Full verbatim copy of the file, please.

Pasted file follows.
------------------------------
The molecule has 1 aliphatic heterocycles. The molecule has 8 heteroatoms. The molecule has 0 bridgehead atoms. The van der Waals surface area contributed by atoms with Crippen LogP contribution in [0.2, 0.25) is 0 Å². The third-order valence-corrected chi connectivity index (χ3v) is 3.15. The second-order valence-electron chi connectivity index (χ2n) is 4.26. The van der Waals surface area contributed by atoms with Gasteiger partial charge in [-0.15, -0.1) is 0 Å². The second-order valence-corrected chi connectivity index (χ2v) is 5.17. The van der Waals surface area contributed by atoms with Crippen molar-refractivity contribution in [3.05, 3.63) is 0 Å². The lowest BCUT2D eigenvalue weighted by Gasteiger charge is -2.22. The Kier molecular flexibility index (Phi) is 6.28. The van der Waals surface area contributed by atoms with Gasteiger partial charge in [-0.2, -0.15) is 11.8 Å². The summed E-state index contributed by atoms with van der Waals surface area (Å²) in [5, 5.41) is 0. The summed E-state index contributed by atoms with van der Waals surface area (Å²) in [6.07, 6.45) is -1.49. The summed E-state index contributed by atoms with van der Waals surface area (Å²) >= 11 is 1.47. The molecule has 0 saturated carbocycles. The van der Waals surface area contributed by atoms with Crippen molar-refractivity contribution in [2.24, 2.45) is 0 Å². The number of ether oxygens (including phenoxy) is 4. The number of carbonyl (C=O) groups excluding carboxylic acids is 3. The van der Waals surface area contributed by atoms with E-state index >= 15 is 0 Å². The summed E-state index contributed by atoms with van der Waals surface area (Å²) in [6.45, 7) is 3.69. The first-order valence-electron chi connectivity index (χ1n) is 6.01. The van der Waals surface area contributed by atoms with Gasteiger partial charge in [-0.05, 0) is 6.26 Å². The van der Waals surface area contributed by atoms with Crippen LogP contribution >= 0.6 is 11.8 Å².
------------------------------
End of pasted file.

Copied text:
The molecule has 1 aliphatic heterocycles. The molecule has 8 heteroatoms. The molecule has 0 bridgehead atoms. The van der Waals surface area contributed by atoms with Crippen LogP contribution in [0.2, 0.25) is 0 Å². The third-order valence-corrected chi connectivity index (χ3v) is 3.15. The second-order valence-electron chi connectivity index (χ2n) is 4.26. The van der Waals surface area contributed by atoms with Gasteiger partial charge in [-0.15, -0.1) is 0 Å². The second-order valence-corrected chi connectivity index (χ2v) is 5.17. The van der Waals surface area contributed by atoms with Crippen molar-refractivity contribution in [3.05, 3.63) is 0 Å². The lowest BCUT2D eigenvalue weighted by Gasteiger charge is -2.22. The Kier molecular flexibility index (Phi) is 6.28. The van der Waals surface area contributed by atoms with Gasteiger partial charge in [-0.2, -0.15) is 11.8 Å². The summed E-state index contributed by atoms with van der Waals surface area (Å²) in [5, 5.41) is 0. The summed E-state index contributed by atoms with van der Waals surface area (Å²) in [6.07, 6.45) is -1.49. The summed E-state index contributed by atoms with van der Waals surface area (Å²) >= 11 is 1.47. The molecule has 0 saturated carbocycles. The van der Waals surface area contributed by atoms with Crippen molar-refractivity contribution in [2.24, 2.45) is 0 Å². The number of ether oxygens (including phenoxy) is 4. The number of carbonyl (C=O) groups excluding carboxylic acids is 3. The van der Waals surface area contributed by atoms with E-state index >= 15 is 0 Å². The summed E-state index contributed by atoms with van der Waals surface area (Å²) in [6.45, 7) is 3.69. The first-order valence-electron chi connectivity index (χ1n) is 6.01. The van der Waals surface area contributed by atoms with Gasteiger partial charge in [-0.05, 0) is 6.26 Å². The van der Waals surface area contributed by atoms with Crippen LogP contribution >= 0.6 is 11.8 Å².